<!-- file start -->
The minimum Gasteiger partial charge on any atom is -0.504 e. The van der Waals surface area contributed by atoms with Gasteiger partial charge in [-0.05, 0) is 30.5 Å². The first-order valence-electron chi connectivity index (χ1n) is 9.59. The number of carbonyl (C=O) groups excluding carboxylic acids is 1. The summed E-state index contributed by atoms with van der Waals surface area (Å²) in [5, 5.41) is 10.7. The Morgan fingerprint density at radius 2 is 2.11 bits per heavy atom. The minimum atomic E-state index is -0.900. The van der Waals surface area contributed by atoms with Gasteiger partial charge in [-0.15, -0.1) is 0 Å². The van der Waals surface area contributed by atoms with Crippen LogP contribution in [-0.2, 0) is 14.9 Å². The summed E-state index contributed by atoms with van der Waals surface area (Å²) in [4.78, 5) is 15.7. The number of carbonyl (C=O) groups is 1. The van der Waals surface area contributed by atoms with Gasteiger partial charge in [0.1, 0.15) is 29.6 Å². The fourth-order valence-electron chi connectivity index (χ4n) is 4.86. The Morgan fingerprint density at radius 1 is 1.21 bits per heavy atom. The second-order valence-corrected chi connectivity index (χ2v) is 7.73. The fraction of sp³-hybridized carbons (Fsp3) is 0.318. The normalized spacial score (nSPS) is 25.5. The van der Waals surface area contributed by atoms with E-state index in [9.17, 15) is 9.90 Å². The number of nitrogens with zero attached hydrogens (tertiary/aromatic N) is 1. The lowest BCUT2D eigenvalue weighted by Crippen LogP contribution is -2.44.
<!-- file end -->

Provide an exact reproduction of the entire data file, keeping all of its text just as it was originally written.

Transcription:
The minimum Gasteiger partial charge on any atom is -0.504 e. The van der Waals surface area contributed by atoms with Gasteiger partial charge in [-0.05, 0) is 30.5 Å². The first-order valence-electron chi connectivity index (χ1n) is 9.59. The number of carbonyl (C=O) groups excluding carboxylic acids is 1. The summed E-state index contributed by atoms with van der Waals surface area (Å²) in [5, 5.41) is 10.7. The Morgan fingerprint density at radius 2 is 2.11 bits per heavy atom. The minimum atomic E-state index is -0.900. The van der Waals surface area contributed by atoms with Gasteiger partial charge in [-0.15, -0.1) is 0 Å². The van der Waals surface area contributed by atoms with Crippen LogP contribution in [-0.2, 0) is 14.9 Å². The summed E-state index contributed by atoms with van der Waals surface area (Å²) in [4.78, 5) is 15.7. The number of carbonyl (C=O) groups is 1. The van der Waals surface area contributed by atoms with Gasteiger partial charge in [0.1, 0.15) is 29.6 Å². The fourth-order valence-electron chi connectivity index (χ4n) is 4.86. The Morgan fingerprint density at radius 1 is 1.21 bits per heavy atom. The second-order valence-corrected chi connectivity index (χ2v) is 7.73. The fraction of sp³-hybridized carbons (Fsp3) is 0.318. The normalized spacial score (nSPS) is 25.5. The van der Waals surface area contributed by atoms with E-state index in [9.17, 15) is 9.90 Å². The number of nitrogens with zero attached hydrogens (tertiary/aromatic N) is 1. The lowest BCUT2D eigenvalue weighted by Crippen LogP contribution is -2.44.